Space 'spiders', small robots able to crawl along mesh webbing, will be tested during a joint mission with the Japanese Aerospace Exploration Agency, the European Space Agency and the Vienna University of Technology. The Furoshiki satellite is scheduled to launch on January 18, 2006. To save on mission costs, the rocket carrying the satellite will have a sub-orbital trajectory; only about ten minutes of microgravity will be available before the satellite begins its descent.
The first part of the mission involves the deployment of three small satellites, which will stretch out a triangular net with a side length of about twenty meters. The mother ship is positioned at the center of the net; onboard cameras will confirm that the web remains steady and untangled. Each daughter satellite will know the locations of the others by exchanging radio signals. Using this information, they will line themselves up with tiny jets.
Next, two small spider bots, RobySpace Junior 1 and 2, will climb out of the mother satellite and crawl along the net towards the daughter satellites. The robots are able to cling to both sides of the mesh net to keep from floating off into space. Microgravity tests aboard planes have verified that the technique works. The prototype space spiders were built by ESA and Vienna University of Technology engineers.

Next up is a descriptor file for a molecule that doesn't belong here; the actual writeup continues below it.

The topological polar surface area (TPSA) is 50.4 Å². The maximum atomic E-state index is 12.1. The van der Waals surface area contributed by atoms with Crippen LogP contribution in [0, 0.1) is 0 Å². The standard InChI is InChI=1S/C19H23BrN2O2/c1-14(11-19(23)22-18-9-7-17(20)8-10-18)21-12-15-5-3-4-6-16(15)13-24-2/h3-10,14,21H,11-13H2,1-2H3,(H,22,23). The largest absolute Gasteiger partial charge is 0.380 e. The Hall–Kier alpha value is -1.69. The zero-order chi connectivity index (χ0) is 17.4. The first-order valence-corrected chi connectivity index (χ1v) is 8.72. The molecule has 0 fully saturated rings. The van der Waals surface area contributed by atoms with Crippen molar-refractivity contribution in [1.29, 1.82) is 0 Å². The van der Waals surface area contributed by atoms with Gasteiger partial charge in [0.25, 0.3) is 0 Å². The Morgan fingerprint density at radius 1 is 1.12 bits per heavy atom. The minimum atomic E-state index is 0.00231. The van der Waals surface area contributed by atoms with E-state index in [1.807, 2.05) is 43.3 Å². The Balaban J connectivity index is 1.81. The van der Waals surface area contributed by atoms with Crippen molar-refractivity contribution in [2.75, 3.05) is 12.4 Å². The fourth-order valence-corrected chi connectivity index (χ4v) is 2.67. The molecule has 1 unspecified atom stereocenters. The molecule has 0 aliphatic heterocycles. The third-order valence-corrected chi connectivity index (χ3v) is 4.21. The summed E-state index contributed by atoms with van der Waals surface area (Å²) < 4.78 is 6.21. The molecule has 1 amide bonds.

A variety of uses for space spiders have been imagined by engineers:
- Vast solar panels could be built to beam solar energy back to Earth (one square kilometer of panel could generate a billion watts of electricity).
- Large communications satellites and other structures could be built by ground control on an initial lattice structure.
- Space spiders could build shields to protect existing satellites from orbiting space junk.
Science fiction writers imagined space spiders and their uses a quarter-century ago. In 1978, Arthur C. Clarke wrote about a spider used to test the cables of a space elevator in The Fountains of Paradise. Spinnerettes were used to handle and dispense continuous pseudo one-dimensional diamond crystal in building the cables.
Author Charles Sheffield also wrote about a machine he called a Spider in his 1979 novel The Web Between the Worlds; these devices were able to extrude cable in a manner similar to the way real spiders spin their webs.
Read more about spider robots and their space web mission at the ESA site (here and here); the Institute for Handling Devices and Robotics has more materials on the robots. Thanks to Fred at The Eternal Golden Braid for the tip and author references.
(This Science Fiction in the News story used with permission from Technovelgy.com - where science meets fiction.)